Muscolino Colloquium

On March 18th, 2014 faculty participated in a colloquium discussion with guest speaker Dr. Micah Muscolino on the topic “A Militarized River: The 1938 Yellow River Flood and its Aftermath.” Visiting scholar Professor Kelin Zhang provided an introduction to the fragile ecosystem of the Yellow river basin.  Due to flooding caused by regular monsoons, the river basin has a tendency to flood frequently, but human intervention has caused even further damage on the fragile ecosystem.  The river is a source of sustenance and danger for people residing in the river basin, as deforestation and erosion due to agriculture have caused floods which have destroyed the homes of several people.

Prof. Muscolino discussed the historical records of the flood and the use of the hydraulics and flooding in warfare during the late 1930s. He stressed the role the need for energy plays in shaping military campaigns, and how through hydraulic warfare, political elites put the power of the state over the welfare of the local people.  After the end of the war the floods continued, causing shocks on the ecosystem.  Additionally, Prof. Muscolino discussed his research process in writing his upcoming manuscript, and the role of existing records on river management in China.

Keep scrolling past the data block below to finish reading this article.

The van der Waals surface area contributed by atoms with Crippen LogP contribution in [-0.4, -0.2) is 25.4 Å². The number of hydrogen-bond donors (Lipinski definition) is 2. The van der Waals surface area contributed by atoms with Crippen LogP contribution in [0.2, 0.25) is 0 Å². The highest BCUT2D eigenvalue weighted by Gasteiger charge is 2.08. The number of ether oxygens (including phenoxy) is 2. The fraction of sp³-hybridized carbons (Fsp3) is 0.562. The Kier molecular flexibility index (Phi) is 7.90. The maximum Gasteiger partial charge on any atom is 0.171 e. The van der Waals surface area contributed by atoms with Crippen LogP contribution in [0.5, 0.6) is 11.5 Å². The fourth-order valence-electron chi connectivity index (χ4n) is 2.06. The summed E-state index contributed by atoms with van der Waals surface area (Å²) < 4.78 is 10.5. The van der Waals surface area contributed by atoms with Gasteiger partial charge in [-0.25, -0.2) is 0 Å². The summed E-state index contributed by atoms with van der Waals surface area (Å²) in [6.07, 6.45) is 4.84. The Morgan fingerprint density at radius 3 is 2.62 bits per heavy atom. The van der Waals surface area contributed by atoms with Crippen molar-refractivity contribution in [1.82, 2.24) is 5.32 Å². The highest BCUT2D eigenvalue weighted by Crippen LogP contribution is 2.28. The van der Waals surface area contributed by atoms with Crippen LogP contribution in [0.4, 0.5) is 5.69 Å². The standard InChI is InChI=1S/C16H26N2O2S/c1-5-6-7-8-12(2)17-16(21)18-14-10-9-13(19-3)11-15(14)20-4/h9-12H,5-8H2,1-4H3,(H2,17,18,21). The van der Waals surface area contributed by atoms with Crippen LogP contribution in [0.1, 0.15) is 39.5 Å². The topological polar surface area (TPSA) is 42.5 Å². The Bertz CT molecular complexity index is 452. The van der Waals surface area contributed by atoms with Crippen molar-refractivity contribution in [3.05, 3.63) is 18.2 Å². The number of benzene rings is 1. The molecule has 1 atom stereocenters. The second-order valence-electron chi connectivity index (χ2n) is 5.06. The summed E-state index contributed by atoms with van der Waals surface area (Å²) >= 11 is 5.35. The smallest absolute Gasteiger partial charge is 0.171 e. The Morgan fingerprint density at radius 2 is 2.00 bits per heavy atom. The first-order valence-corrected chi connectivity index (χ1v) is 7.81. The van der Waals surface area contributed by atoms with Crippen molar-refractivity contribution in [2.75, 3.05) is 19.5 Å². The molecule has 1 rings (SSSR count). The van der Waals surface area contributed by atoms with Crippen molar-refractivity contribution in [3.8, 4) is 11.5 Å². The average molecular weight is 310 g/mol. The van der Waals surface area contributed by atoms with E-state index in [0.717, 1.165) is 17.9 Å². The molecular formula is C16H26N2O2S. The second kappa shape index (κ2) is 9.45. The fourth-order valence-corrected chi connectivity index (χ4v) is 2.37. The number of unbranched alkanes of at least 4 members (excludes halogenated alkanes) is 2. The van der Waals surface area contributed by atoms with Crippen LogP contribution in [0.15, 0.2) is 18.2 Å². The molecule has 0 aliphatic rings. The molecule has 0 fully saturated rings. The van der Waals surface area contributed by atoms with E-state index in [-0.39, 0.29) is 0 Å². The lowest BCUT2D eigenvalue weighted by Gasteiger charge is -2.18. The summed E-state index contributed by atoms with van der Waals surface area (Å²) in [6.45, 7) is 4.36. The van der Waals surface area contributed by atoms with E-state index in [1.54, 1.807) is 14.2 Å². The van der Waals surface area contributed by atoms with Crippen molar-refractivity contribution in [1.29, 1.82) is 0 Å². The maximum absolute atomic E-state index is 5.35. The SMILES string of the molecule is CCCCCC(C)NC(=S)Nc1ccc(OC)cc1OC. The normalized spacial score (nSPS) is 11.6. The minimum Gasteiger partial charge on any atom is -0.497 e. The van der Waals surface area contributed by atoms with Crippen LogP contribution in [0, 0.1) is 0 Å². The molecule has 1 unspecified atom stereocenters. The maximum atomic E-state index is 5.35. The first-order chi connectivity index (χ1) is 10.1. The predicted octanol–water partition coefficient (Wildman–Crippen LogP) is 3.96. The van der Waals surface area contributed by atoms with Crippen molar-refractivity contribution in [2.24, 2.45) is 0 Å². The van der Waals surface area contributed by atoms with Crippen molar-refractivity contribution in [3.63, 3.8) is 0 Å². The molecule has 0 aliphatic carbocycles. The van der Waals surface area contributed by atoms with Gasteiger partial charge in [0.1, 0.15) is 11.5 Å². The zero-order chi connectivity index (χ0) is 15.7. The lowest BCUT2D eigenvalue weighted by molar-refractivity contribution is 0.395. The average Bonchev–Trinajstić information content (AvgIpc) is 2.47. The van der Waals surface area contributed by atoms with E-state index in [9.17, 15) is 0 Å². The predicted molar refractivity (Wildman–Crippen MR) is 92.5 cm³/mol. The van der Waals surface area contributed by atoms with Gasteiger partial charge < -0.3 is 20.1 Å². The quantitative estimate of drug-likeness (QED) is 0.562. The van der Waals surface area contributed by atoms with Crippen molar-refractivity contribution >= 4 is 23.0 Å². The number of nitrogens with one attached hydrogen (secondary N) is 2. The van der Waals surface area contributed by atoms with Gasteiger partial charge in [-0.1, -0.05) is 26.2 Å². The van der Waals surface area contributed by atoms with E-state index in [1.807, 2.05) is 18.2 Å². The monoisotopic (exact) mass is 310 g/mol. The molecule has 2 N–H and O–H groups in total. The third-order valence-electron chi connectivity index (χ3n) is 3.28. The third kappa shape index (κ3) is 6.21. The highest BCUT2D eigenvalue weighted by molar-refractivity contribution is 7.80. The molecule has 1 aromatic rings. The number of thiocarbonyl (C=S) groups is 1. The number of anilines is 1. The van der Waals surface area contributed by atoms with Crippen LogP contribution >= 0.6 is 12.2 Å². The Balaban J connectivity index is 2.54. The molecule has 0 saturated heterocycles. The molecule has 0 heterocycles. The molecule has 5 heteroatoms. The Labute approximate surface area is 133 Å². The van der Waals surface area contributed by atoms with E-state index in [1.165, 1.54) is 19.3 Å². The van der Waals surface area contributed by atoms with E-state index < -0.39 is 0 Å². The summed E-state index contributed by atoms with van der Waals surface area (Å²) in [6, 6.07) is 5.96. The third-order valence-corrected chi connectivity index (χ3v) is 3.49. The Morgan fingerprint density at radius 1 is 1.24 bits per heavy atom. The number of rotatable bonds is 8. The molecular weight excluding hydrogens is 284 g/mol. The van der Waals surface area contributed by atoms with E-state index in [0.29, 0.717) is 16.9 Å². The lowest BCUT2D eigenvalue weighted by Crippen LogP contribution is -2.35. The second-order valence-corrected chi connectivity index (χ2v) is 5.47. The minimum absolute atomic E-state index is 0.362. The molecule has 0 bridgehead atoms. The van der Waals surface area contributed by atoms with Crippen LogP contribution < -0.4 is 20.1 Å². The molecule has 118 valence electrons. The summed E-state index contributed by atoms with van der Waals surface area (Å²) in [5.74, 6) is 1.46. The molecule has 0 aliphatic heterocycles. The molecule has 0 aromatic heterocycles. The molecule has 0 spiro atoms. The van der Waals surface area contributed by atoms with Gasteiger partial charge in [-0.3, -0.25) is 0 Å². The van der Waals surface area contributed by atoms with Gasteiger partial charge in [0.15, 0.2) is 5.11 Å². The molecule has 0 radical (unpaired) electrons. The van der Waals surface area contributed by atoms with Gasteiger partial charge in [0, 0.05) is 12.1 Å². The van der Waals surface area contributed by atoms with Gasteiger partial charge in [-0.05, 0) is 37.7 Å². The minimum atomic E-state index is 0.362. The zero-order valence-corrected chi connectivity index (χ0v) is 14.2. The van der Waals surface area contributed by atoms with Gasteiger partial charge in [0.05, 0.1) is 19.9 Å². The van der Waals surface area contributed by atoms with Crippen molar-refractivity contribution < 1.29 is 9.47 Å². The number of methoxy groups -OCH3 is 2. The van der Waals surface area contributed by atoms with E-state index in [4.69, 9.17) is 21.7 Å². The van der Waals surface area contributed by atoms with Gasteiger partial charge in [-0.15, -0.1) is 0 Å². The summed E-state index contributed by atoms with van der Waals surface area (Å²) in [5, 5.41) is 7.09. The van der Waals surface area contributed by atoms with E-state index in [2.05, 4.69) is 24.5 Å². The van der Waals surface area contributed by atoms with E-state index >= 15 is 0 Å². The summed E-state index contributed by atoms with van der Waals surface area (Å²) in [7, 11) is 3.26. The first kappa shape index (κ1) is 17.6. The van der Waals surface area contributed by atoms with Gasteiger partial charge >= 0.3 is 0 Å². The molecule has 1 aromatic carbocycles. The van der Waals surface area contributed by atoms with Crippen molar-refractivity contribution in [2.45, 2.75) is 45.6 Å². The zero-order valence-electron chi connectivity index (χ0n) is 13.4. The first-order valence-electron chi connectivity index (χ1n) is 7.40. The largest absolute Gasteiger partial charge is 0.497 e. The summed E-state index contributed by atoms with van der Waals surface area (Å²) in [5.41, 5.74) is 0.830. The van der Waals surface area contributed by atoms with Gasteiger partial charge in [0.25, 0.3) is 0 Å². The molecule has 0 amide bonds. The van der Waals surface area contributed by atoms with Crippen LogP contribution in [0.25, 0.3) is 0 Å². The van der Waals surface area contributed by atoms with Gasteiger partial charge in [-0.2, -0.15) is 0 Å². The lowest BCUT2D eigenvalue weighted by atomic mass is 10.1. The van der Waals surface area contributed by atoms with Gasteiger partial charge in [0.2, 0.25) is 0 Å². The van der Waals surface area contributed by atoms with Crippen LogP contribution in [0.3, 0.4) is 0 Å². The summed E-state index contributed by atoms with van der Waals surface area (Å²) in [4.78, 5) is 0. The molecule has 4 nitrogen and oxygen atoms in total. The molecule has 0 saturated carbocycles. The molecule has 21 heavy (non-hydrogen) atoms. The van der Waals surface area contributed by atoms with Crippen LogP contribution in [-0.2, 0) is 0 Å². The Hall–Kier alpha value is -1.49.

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Additionally, on March 19th, Prof. Muscolino gave a public presentation entitled “The Ecology of War in North China.” In this lecture, he spoke about the role of war in modern Chinese politics and culture, and its impact on the country’s environmental history.  The lecture highlighted the ways in which war shapes human’s interactions with nature through the use of the Yellow River during and after World War II. As a source of energy, Japanese forces built dikes along the river. The Nationalists destroyed these dikes, flooding the surrounding area and upsetting the ecosystem and the agriculture. Prof. Muscolino also discussed debates around energy that were taking place and the semantics of the word “power” in Chinese.  Finally, Prof. Muscolino explored the ensuing flood and famine in Henan Prefecture in 1942-1943 along with the resettlement and reconstruction that took place in the following years. Although human intervention had repeatedly damaged the already fragile ecosystem of the river basin through agriculture and wartime flooding, human assistance was also able to restore the land.

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